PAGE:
Similarly, take the war devil’s besieged foe ability (granting their allies a +2 bonus to attacks against that opponent). Now, imagine an encounter with 6 war devils all dumping this mark on the same character. Suddenly all of the war devils have a +12 attack bonus against their chosen opponent.
This type of synergistic stacking is an issue and needs to be dealt with. In 3rd Edition, for example, the same ability wouldn’t stack with itself and bonuses or penalties of the same type wouldn’t stack with each other, either.
Another solution to this problem, however, would be to make it so that the ill-effects of a mark could be avoided as long as you targeted any of the characters currently marking you. Of course, this still leads to dissociation — if the paladin places a magical compulsion on me that requires me to attack the paladin, why does the fighter’s fancy footwork negate that?
Plus, the other reason the mechanics work like this is an effort to minimize complexity: There are apparently going to be lots and lots of marks in the game, and by limiting them so that only one mark can be in effect on a creature at a time you limit the amount of bookkeeping that needs to be done.
But all of this demonstrates that, at a fundamental level, 4th Edition is completely dissociated. The only way the PCs could possibly understand why their abilities interact with each other in this fashion is if they understand that they’re actually just characters in a roleplaying game suffering the consequences of the marking mechanic.
Breaking the fourth wall in Order of the Stick is pretty funny, but do we really need to turn D&D into a punchline?
USING DISSOCIATED MECHANICS
Over the past few days I’ve been describing all the ways in which dissociated mechanics suck for a roleplaying game and why I dislike the fact that 4th Edition is using them.
However, dissociated mechanics can also be quite useful for roleplaying games. It’s all a question of what you do with them. Specifically, dissociated mechanics can be useful if the reason they’re dissociated from the game world is because they’re modeling the narrative.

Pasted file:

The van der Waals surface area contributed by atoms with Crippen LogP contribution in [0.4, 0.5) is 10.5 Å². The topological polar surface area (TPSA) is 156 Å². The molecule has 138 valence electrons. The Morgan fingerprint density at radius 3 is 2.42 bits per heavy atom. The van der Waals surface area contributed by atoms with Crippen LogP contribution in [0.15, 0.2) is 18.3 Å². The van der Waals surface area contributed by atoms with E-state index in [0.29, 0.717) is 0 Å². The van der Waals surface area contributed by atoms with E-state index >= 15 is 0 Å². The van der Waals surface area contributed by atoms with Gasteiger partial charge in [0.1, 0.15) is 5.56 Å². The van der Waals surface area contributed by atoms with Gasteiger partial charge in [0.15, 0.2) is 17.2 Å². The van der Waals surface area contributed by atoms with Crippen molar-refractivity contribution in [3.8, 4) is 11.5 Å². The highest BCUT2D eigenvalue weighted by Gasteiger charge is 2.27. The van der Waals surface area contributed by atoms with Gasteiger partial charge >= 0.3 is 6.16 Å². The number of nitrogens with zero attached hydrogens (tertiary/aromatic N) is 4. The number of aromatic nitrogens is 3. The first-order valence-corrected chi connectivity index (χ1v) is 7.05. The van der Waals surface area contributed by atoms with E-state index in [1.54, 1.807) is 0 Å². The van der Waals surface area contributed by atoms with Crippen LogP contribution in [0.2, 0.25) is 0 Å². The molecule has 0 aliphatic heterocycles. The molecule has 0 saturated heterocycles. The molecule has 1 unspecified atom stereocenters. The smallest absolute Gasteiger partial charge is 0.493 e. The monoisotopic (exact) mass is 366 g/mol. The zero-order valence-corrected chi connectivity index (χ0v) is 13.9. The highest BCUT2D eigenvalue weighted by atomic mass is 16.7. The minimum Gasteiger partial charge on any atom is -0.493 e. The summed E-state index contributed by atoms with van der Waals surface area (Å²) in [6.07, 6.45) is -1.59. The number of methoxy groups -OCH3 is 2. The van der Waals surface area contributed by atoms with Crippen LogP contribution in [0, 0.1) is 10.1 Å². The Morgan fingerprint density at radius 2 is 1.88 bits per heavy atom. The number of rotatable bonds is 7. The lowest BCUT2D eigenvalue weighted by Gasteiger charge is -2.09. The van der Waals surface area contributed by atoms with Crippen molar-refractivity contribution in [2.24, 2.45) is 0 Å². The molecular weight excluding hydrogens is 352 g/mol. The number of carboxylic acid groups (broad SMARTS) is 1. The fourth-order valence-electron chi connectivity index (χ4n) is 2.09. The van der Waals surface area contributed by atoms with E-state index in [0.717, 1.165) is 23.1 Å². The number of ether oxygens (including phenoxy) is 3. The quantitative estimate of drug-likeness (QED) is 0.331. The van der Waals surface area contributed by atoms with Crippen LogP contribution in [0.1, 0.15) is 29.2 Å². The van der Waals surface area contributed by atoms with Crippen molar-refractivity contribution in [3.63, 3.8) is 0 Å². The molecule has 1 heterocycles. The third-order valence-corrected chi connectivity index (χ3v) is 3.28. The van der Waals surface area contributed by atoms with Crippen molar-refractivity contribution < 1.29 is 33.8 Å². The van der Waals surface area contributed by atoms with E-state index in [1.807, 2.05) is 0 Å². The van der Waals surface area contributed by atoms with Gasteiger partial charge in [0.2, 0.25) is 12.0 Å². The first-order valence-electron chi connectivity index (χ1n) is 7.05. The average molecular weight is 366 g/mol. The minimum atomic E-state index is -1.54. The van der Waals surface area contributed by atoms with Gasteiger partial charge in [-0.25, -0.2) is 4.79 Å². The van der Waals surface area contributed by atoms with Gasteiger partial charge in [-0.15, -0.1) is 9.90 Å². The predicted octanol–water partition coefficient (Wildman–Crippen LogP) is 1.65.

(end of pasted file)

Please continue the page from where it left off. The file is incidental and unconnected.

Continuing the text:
This can be a little bit tricky to understand, so let’s break it down and then look at some examples.
ROLEPLAYING vs. STORYTELLING
There’s another long discussion that can be had about stances and goals that a player can have while playing an RPG, but I’m going to simplify things a bit for the purposes of this discussion and talk about just two broad approaches:
First, you can play a role. In this approach you get inside your character’s head and figure out what they would do.
Second, you can create a story. In this approach you are focusing on the creation of a compelling narrative.
The division between these two approaches can get pretty muddy. Not only because people can switch, mix, and blend the two approaches in various ways, but also because we have a natural desire to turn sequences of events into narratives: If someone asks us about our day, we’ll tell a story about it. Similarly, even if we approach the game by playing a role, the events that happen to our character will be almost immediately transformed into a narrative of those events.
The difference between the two lies not in describing the result of what happened (which will always be a story), but with the approach by which you decided what would happen. Another way to think of it, perhaps, is to consider the difference between an actor (who plays a character) and an author (who writes a story).
Since this is probably still confusing, let’s break out an example.
Traditional roleplaying games, like D&D, are based around the idea of players as actors: Each player takes on the role of a particular character and the entirety of play is defined around the player thinking of themselves as the character and asking the question, “What am I going to do?”
Because of this, resolution mechanics in traditional RPGs are action-based. In other words, the resolution mechanics determine the success-or-failure of a specific action. The player says, “I want to do X.” The resolution mechanics determine whether or not the player is successful. Can I climb that wall? How far can I jump? Will that gunshot wound kill me?